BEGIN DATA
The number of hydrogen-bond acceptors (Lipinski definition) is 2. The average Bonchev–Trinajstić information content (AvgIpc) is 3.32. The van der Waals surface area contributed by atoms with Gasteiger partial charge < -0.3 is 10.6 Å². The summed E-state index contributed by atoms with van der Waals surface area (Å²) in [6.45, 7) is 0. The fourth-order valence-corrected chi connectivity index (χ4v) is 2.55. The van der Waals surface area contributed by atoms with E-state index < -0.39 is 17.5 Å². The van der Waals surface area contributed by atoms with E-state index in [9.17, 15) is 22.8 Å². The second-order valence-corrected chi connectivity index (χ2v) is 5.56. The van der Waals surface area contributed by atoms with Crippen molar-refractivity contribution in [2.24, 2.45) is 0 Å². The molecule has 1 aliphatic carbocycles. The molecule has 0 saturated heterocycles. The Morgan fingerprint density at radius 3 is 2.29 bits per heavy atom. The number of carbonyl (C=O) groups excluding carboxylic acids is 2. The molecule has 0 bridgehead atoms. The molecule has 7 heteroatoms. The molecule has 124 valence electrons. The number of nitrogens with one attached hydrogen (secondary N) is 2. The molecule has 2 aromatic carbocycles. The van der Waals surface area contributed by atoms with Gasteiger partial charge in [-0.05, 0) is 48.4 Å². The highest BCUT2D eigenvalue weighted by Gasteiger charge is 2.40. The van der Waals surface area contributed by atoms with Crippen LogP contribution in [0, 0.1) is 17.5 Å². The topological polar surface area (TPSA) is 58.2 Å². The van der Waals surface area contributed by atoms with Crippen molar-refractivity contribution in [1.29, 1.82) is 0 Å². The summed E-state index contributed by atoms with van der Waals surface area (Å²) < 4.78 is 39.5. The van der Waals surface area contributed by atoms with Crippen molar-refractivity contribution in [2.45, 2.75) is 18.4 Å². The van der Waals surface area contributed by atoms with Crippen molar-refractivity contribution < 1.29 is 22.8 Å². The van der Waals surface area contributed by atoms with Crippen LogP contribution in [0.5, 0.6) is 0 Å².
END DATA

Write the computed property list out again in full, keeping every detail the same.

The number of hydrogen-bond acceptors (Lipinski definition) is 2. The average Bonchev–Trinajstić information content (AvgIpc) is 3.32. The van der Waals surface area contributed by atoms with Gasteiger partial charge < -0.3 is 10.6 Å². The summed E-state index contributed by atoms with van der Waals surface area (Å²) in [6.45, 7) is 0. The fourth-order valence-corrected chi connectivity index (χ4v) is 2.55. The van der Waals surface area contributed by atoms with E-state index < -0.39 is 17.5 Å². The van der Waals surface area contributed by atoms with E-state index in [9.17, 15) is 22.8 Å². The second-order valence-corrected chi connectivity index (χ2v) is 5.56. The van der Waals surface area contributed by atoms with Crippen molar-refractivity contribution in [2.24, 2.45) is 0 Å². The molecule has 1 aliphatic carbocycles. The molecule has 0 saturated heterocycles. The Morgan fingerprint density at radius 3 is 2.29 bits per heavy atom. The number of carbonyl (C=O) groups excluding carboxylic acids is 2. The molecule has 0 bridgehead atoms. The molecule has 7 heteroatoms. The molecule has 124 valence electrons. The number of nitrogens with one attached hydrogen (secondary N) is 2. The molecule has 2 aromatic carbocycles. The van der Waals surface area contributed by atoms with Gasteiger partial charge in [-0.05, 0) is 48.4 Å². The highest BCUT2D eigenvalue weighted by Gasteiger charge is 2.40. The van der Waals surface area contributed by atoms with Crippen LogP contribution in [0, 0.1) is 17.5 Å². The topological polar surface area (TPSA) is 58.2 Å². The van der Waals surface area contributed by atoms with Crippen molar-refractivity contribution in [1.29, 1.82) is 0 Å². The summed E-state index contributed by atoms with van der Waals surface area (Å²) < 4.78 is 39.5. The van der Waals surface area contributed by atoms with Crippen molar-refractivity contribution in [2.45, 2.75) is 18.4 Å². The van der Waals surface area contributed by atoms with Crippen molar-refractivity contribution < 1.29 is 22.8 Å². The van der Waals surface area contributed by atoms with Crippen LogP contribution in [0.5, 0.6) is 0 Å².